As for the gameplay, there is some strategy in acquiring and combining your shipping contracts. The player with the most cash at the end wins, but you do not want to be left at the end with uncompleted routes. "Public" contracts, which are auctioned quite often, are the key to winning or losing, in my estimation: spend too much, or get the wrong ones, and you hand someone a victory. The construction sign (a mild version of the Catan robber, that just gets in your way) and some event cards provide single-turn annoyances, but my son used them against me a lot better than I against him.
So, worth the effort? Too soon to tell after a single play, but the game looks like it would be fun with more players. I can see why it's been in print for all these years.
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14 Jan 2022
The previous post was my list of favorite games that, for one or more reasons, require significant effort to get played. These were the principal obstacles that I identified:
each session has a prescribed set-up
-- as opposed to the set-up being the same, or very similar, for every session. Wargames with scenarios fit this category.
each session has a randomized set-up
-- this usually means un-randomizing components or cards at the end
daunting learning curve
-- a large set of strange icons, or multiple sets of rules, can discourage casual players. Casual players are by far the most common sort of players.
variable player roles
-- asymmetric rules can have a large overhead, especially when players switch roles mid-game or between games
Whether or not a particular game is "high effort" is a judgement that requires a standard. Is a game more effort to set up and/or teach than Puerto Rico?
Like many, I have a rather large stack of unplayed games in my collection. This seems inevitable, since the more I'm in this hobby, the more I tend to concentrate on a particular subgenre or designer at any given time. The past few years, it's been trick-taking card games: they provide marvelous variety with a small amount of components, and reward experience handsomely. But really, it's the perceived effort in getting new, unfamiliar games to the table that keeps them unplayed.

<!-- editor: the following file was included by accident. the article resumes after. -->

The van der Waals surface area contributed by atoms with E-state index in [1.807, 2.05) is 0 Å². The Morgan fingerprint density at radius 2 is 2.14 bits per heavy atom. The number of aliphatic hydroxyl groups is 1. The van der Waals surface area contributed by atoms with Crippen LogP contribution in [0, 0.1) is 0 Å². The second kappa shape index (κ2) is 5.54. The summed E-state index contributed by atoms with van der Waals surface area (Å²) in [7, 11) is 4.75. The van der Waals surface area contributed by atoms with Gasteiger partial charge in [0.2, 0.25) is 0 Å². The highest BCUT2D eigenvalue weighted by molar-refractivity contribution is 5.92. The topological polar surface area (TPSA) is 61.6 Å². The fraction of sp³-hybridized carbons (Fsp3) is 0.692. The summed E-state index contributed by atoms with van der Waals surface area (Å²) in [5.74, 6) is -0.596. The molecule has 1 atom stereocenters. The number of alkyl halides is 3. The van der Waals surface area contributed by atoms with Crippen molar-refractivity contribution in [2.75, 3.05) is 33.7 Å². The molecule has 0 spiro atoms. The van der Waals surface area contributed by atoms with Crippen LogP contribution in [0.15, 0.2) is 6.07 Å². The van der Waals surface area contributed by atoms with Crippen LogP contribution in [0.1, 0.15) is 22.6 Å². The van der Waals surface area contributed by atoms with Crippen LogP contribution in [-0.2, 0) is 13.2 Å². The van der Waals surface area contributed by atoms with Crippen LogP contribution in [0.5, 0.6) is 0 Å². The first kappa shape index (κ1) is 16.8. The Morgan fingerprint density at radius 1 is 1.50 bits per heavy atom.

So here are my Worth-the-Effort? games I need to start playing in 2022:
American Civil War games
Almost without exception, light wargames are more effort than Puerto Rico.
Hold the Line: The American Civil War
I need to sticker the blocks and learn the Hold the Line rules, but this is supposed to be a good light wargame.
A House Divided
I have the Phalanx edition, but have not broken it out yet. It's not supposed to be too complicated, but it is a wargame.
Classic Reiner Knizia games
These are big-box designs of his, which have been in the queue for far too long. I might be wrong about Babylonia, but all of these appear to be more work than Puerto Rico.
Tigris and Euphrates
Classic "OG" games
Being older Euros, these might lack the slick how-to video coverage that every newly published game seems to get these days. But beyond that, they might not actually be all that much work.
I'll have to print out the English rulebook, as this one came over from amazon.de
In the Shadow of the Emperor
It's certainly ... yellow. I thrifted this some years back, and hopefully it will reward the effort needed to learn how it operates.
My threshold for "high-effort" trick-takers is the excellent game Sheepshead, which does require players to pick up different suit rank-orders, point values of cards and rules allowing hidden partnerships. It's not that bad to learn (I wrote a long review on BGG, if that helps), but it does take a bit of practice to play competently. So, this year I'm planning on tackling games with this sort of complexity, or at least with some counterintuitive twists.
I think these two can be considered good entry points into Tarot/Tarock games.
A newer Stefan Dorra game that is coming from amazon.de sometime next month. I believe there will be some translating involved, before getting this to the table.